Common cuts of beef. -- Know your cuts of Beef
Beef is meat obtained from a bovine.
Beef is a taboo meat in a number of religions, most notably Hinduism. Also, consumption of beef (along with other meats) is frowned upon by many Buddhists, although it is not strictly taboo.
By contrast, beef is one of the principal meats used in European cuisine and cuisine of the Americas, and is important in Africa, East Asia, and Southeast Asia as well.
Beef can be cut into steak, pot roasts, short ribs, or ground into hamburger. Several Asian and European nationalities include the blood in their cuisine as well -- the British use it to make black pudding, and Filipinos use it to make a stew called dinuguan. Other beef variety meats include the tongue, which is usually sliced for sandwiches in Western cooking; tripe from the stomach; various glands—particularly the pancreas and thyroid—referred to as sweetbreads; and the tender testicles of the bull commonly known as "beef balls", "calf fries", or "Rocky Mountain oysters."
The better cuts are usually obtained from steers, as heifers tend to be kept for breeding. Older animals are used for beef when they are past their reproductive prime. The meat from older cows and bulls is generally tougher, so it is frequently used for ground beef. Cattle raised for beef may be allowed to roam free on grasslands, or may be confined at some stage in pens as part of a large feeding operation called a feedlot.
The United States, Brazil, the EU, China, and India, are the world's five largest producers of beef. Beef production is also important to the economy of Argentina, the Russian Federation, Australia, Mexico, and Canada.
In the United States, the USDA operates a voluntary beef grading program. The grades are based on two main criteria, the degree of marbling, or fat, in the beef and the age of the carcass. The younger and more marbled receive the better grades. The more tender and juicy better grades are used by restaurants and hotels and also, except for Prime, sold in supermarkets. The lower grades are used for processing or may be sold as ungraded ground beef. The USDA quality grades are as follows:
(This section denotes the American system of beef cutting. Other cultures have similar systems, but the exact cuts and terminology differ).
Beef is first divided into primal cuts. These are basic sections from which steaks and other subdivisions are cut. The following is a list of the primal cuts, ordered front to back, then top to bottom. The short loin and the sirloin are sometimes considered as one section. --
SHORT LOIN SECTION
Short Loin - the most tender, and the most expensive --can be prepared without the aid of moist heat or long cooking times. Cuts from the short loin may be sautéed, pan fried, broiled, pan broiled or grilled.-
Sirloin is less tender than short loin, but more flavorful. Sirloin is found in the area of the hipbone. These tender cuts respond well to sautéing, pan-frying, broiling, pan-broiling or grilling. e.g., sirloin steaks which are available in a variety of boneless and bone-in steaks and sirloin tip roast which are excellent when dry roasted or marinated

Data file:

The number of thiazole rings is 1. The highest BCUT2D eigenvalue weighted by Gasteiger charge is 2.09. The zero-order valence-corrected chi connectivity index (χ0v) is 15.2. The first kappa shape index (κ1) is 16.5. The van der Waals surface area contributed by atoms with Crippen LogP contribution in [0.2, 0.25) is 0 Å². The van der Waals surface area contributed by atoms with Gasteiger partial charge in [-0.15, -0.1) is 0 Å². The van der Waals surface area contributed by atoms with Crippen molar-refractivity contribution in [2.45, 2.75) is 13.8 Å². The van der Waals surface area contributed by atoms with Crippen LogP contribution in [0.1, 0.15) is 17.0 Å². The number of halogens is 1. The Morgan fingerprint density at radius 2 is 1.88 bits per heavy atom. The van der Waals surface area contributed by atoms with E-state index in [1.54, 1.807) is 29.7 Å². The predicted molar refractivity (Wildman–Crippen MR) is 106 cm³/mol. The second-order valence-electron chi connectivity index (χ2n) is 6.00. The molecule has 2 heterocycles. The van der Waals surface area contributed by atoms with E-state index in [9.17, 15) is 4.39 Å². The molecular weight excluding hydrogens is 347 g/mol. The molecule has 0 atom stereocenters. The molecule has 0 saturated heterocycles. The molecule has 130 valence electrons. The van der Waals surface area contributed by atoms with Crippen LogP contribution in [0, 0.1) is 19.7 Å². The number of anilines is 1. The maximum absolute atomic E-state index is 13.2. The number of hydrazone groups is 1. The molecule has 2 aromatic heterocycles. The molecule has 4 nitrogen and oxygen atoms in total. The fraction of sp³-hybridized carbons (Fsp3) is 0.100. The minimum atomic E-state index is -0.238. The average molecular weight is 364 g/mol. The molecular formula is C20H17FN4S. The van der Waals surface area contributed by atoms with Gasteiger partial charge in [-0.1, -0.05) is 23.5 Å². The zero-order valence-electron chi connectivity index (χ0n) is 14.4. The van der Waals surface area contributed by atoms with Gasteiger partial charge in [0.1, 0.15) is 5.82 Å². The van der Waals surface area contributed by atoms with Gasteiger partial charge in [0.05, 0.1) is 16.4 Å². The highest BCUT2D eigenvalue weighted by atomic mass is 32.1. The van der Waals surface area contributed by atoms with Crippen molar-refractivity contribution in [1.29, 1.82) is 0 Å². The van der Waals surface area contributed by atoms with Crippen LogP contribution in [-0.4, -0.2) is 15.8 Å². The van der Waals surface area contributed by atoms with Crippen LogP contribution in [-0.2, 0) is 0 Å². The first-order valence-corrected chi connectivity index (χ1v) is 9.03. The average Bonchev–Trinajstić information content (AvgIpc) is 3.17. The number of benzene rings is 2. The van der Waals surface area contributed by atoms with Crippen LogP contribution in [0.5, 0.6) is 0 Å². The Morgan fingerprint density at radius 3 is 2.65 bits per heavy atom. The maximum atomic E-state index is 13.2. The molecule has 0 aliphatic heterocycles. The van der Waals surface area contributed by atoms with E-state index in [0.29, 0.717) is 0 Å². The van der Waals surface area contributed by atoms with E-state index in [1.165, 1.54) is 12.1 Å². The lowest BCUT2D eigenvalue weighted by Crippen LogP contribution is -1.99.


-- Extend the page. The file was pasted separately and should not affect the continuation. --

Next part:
The round is part of the hip muscle and consists of lean meat well suited to long, moist cooking methods. Top Round is the most tender part of the round and can be prepared as pot roast or cut into thick steaks for braised dishes. Rump Roast is considered a very popular cut for pot roast, but can also be roasted at low temperatures.
In Europe, the English are particularly associated with beef-eating, which is why the French call them les rosbifs (roast beefs). In fact, according to research carried out by the Museum of London amongst Roman rubbish dumps in London, it seems that the English acquired their first taste of roast beef from the Roman military as the city expanded under their occupation. Despite this, it seems not to have become popular amongst the population in general until the Middle Ages or later, and only became a 'national caricature' in the 18th century. (Observer Aug 6, 2000). Despite this image, England today has more vegetarians and semi-vegetarians, in percentage terms, than any other Western country.
For cooking beef to the proper temperature see: IMPORTANT TEMPERATURES IN COOKING MEAT
"Mad cow disease"
The over-intensive farming of beef resulted in the world's first recognised outbreak of bovine spongiform encephalopathy (BSE or, colloquially, "mad cow disease") in the United Kingdom in 1986. Eating beef from cattle with BSE is thought to have caused the new variant of Creutzfeldt-Jakob disease (nvCJD) in about 131 cases (2003 June data) in the United Kingdom and some few in France. The perception of beef as potentially lethal caused significant damage to the UK beef industry. The attempts to wipe out BSE in the UK by a kill-and-burn campaign, although ultimately successful, did further damage from which the beef industry is only recently recovering. Since then, a number of other countries have had outbreaks of BSE. BSE is an illness that cattle can get by feeding them other animals, including their own species, in order to consume more protein for growth.
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